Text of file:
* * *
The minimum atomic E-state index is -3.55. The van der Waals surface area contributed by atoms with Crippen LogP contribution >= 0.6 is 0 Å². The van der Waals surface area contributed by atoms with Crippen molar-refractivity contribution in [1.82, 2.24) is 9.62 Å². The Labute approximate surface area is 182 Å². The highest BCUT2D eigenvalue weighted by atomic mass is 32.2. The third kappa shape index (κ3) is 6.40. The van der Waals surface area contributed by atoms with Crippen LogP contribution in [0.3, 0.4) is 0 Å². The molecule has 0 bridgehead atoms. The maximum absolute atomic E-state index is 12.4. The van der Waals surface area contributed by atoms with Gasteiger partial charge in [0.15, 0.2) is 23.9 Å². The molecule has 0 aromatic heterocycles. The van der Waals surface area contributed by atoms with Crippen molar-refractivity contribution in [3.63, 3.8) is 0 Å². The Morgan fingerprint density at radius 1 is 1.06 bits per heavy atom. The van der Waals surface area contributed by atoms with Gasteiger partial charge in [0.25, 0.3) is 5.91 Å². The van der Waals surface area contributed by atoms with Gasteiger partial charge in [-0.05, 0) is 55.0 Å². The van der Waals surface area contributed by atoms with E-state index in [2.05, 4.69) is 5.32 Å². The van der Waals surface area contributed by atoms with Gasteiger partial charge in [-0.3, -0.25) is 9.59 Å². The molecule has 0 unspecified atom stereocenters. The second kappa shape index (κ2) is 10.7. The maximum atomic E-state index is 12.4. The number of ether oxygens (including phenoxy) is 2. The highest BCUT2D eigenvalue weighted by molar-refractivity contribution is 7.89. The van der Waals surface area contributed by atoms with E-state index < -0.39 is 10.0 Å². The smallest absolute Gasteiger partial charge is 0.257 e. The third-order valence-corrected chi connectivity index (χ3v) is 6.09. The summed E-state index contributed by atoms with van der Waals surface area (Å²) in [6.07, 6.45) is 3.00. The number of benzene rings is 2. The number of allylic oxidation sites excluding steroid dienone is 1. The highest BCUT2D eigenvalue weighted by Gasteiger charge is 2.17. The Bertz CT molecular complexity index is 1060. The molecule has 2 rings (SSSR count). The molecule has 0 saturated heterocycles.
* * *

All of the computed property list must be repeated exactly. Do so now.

The minimum atomic E-state index is -3.55. The van der Waals surface area contributed by atoms with Crippen LogP contribution >= 0.6 is 0 Å². The van der Waals surface area contributed by atoms with Crippen molar-refractivity contribution in [1.82, 2.24) is 9.62 Å². The Labute approximate surface area is 182 Å². The highest BCUT2D eigenvalue weighted by atomic mass is 32.2. The third kappa shape index (κ3) is 6.40. The van der Waals surface area contributed by atoms with Crippen LogP contribution in [0.3, 0.4) is 0 Å². The molecule has 0 bridgehead atoms. The maximum absolute atomic E-state index is 12.4. The van der Waals surface area contributed by atoms with Gasteiger partial charge in [0.15, 0.2) is 23.9 Å². The molecule has 0 aromatic heterocycles. The van der Waals surface area contributed by atoms with Crippen molar-refractivity contribution in [3.63, 3.8) is 0 Å². The Morgan fingerprint density at radius 1 is 1.06 bits per heavy atom. The van der Waals surface area contributed by atoms with Gasteiger partial charge in [0.25, 0.3) is 5.91 Å². The van der Waals surface area contributed by atoms with Gasteiger partial charge in [-0.05, 0) is 55.0 Å². The van der Waals surface area contributed by atoms with E-state index in [2.05, 4.69) is 5.32 Å². The van der Waals surface area contributed by atoms with Gasteiger partial charge in [-0.3, -0.25) is 9.59 Å². The molecule has 0 unspecified atom stereocenters. The second kappa shape index (κ2) is 10.7. The maximum atomic E-state index is 12.4. The number of ether oxygens (including phenoxy) is 2. The highest BCUT2D eigenvalue weighted by molar-refractivity contribution is 7.89. The van der Waals surface area contributed by atoms with E-state index < -0.39 is 10.0 Å². The smallest absolute Gasteiger partial charge is 0.257 e. The third-order valence-corrected chi connectivity index (χ3v) is 6.09. The summed E-state index contributed by atoms with van der Waals surface area (Å²) in [6.07, 6.45) is 3.00. The number of benzene rings is 2. The number of allylic oxidation sites excluding steroid dienone is 1. The highest BCUT2D eigenvalue weighted by Gasteiger charge is 2.17. The Bertz CT molecular complexity index is 1060. The molecule has 2 rings (SSSR count). The molecule has 0 saturated heterocycles.